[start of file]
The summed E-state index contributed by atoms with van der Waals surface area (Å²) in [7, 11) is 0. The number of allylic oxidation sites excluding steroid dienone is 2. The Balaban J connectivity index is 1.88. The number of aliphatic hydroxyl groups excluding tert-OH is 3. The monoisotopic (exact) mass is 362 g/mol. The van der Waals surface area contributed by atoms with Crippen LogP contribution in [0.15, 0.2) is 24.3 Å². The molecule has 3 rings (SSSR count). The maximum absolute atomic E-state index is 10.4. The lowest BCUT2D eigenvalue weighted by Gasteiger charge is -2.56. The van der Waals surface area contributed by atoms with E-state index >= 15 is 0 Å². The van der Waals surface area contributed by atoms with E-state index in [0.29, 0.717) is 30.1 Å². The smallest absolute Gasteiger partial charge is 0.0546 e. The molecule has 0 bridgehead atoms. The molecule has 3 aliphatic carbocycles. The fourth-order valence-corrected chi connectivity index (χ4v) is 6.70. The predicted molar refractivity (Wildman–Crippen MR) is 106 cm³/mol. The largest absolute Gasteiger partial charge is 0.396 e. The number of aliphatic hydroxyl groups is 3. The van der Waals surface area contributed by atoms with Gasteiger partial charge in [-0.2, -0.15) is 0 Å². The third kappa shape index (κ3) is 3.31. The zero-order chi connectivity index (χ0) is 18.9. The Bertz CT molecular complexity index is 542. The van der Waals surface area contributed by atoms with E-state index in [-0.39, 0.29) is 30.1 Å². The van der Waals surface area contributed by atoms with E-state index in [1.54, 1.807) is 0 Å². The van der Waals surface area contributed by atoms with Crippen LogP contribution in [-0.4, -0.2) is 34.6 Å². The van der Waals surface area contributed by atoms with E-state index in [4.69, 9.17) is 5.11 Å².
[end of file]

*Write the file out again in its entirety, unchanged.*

The summed E-state index contributed by atoms with van der Waals surface area (Å²) in [7, 11) is 0. The number of allylic oxidation sites excluding steroid dienone is 2. The Balaban J connectivity index is 1.88. The number of aliphatic hydroxyl groups excluding tert-OH is 3. The monoisotopic (exact) mass is 362 g/mol. The van der Waals surface area contributed by atoms with Crippen LogP contribution in [0.15, 0.2) is 24.3 Å². The molecule has 3 rings (SSSR count). The maximum absolute atomic E-state index is 10.4. The lowest BCUT2D eigenvalue weighted by Gasteiger charge is -2.56. The van der Waals surface area contributed by atoms with E-state index >= 15 is 0 Å². The van der Waals surface area contributed by atoms with E-state index in [0.29, 0.717) is 30.1 Å². The smallest absolute Gasteiger partial charge is 0.0546 e. The molecule has 0 bridgehead atoms. The molecule has 3 aliphatic carbocycles. The fourth-order valence-corrected chi connectivity index (χ4v) is 6.70. The predicted molar refractivity (Wildman–Crippen MR) is 106 cm³/mol. The largest absolute Gasteiger partial charge is 0.396 e. The number of aliphatic hydroxyl groups is 3. The van der Waals surface area contributed by atoms with Gasteiger partial charge in [-0.2, -0.15) is 0 Å². The third kappa shape index (κ3) is 3.31. The zero-order chi connectivity index (χ0) is 18.9. The Bertz CT molecular complexity index is 542. The van der Waals surface area contributed by atoms with E-state index in [-0.39, 0.29) is 30.1 Å². The van der Waals surface area contributed by atoms with E-state index in [1.54, 1.807) is 0 Å². The van der Waals surface area contributed by atoms with Crippen LogP contribution in [-0.4, -0.2) is 34.6 Å². The van der Waals surface area contributed by atoms with E-state index in [4.69, 9.17) is 5.11 Å².